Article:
As one of Asia’s most beautiful tourist spots and the world’s most exotic holiday destination, Bali attracts over 1,000,000 visitors from around the world. Geographically, Bali lies between Java Island and Lombok Island.

Bali is a small island that stretches from west to east about 140 km and from south to north about 80 km. Bali Province is divided into nine regencies with its own capital (8 regencies and 1 municipality).

Buleleng covers an area of 1,365,88 square kilometers or around 24 percent of Bali land. Jembrana covers an area of 841,80 km2 or about 14,94 percent, Karangasem 839,54 km2 or about 15 percent of Bali land, Badung 420,09 km2, Denpasar 123,98 km2, Gianyar 368 km2, Klungkung 315,00 km2 and Bangli 520,81 km2 or about 31 percent.

There are almost 3.6 million inhabitants.

The highest of a string of volcanic mountains running from west to east is the Gunung Agung Volcano, 3,142 meters above sea level, which exploded last in 1963.

Located just eight to nine degrees south of the equator, Bali has a tropical climate with an average temperature of only two seasons (wet and dry) around 28C.

Bali’s famous rice terraces, some of the most spectacular in the world, host the wide and gentle sloping southern regions. Coffee, copra, spices, vegetables, rice and cattle are the main products in the hilly northern coastal regions.

Our Balinese have very strong spiritual roots and their culture is still alive despite the large influx of tourists throughout the year.

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The main religion in Bali is Hindhu Dharma, originally from India, but the way of practicing is different compared to India because the Hindhu in Bali has mixed with Buddhist, Javanese and ancient indigenous beliefs.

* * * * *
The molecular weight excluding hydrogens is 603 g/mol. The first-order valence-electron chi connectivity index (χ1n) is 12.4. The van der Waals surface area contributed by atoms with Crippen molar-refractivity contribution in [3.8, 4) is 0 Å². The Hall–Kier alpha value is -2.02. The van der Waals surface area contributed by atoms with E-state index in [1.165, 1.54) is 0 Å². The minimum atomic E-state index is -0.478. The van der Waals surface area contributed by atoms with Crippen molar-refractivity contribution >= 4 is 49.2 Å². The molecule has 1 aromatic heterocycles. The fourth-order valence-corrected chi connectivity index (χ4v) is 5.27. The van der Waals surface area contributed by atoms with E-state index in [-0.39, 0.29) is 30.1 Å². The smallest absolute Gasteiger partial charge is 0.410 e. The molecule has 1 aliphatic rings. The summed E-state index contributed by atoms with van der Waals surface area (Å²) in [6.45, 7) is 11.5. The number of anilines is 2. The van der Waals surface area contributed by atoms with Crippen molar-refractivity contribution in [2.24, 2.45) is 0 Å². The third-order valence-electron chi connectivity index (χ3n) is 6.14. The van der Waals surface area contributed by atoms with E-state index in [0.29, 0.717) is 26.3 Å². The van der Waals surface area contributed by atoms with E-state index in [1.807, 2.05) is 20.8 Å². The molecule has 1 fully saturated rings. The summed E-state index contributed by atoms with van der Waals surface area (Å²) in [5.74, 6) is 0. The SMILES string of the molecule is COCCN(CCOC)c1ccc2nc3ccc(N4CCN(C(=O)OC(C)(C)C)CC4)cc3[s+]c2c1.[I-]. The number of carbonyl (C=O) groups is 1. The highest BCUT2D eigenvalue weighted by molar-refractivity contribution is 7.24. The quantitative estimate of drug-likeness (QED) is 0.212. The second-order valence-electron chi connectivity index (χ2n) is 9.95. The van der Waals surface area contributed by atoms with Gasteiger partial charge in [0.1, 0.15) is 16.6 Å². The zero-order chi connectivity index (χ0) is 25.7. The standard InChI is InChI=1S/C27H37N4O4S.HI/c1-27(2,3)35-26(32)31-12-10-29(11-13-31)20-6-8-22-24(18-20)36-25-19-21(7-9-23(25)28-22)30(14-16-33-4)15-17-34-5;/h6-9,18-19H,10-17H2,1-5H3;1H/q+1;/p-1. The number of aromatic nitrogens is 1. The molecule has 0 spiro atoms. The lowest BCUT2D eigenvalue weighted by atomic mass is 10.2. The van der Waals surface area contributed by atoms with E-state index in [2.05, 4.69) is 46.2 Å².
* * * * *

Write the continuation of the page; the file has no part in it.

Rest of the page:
Balinese temple is Hindu worship place. Every Hindu family has a family temple to worship Hyang Widhi and their ancestors, so the island of Bali has thousands of temples.

Almost every day, the rituals or ceremonies in Bali cover five major ceremonies: rituals for God, ancestor, priest, ceremonies on human life and the evil spirits..

The famous tourist area is Kuta that has been booming since 1970 due to white beaches, beautiful surfing and beautiful sunset. Today Kuta, with hundreds of hotels, shops, bars and restaurants, is a major tourist destination.

For those seeking a little peace and quiet, Sanur, Candidasa, Amed and Tulamben on the east coast tend to be more sedate. Nusa Dua houses many five-star hotels on the island’s southernmost peninsula.

In the hilly region of Gianyar, Ubud’s central village has also flourished as a tourist attraction and is now considered Bali’s artistic and cultural center.

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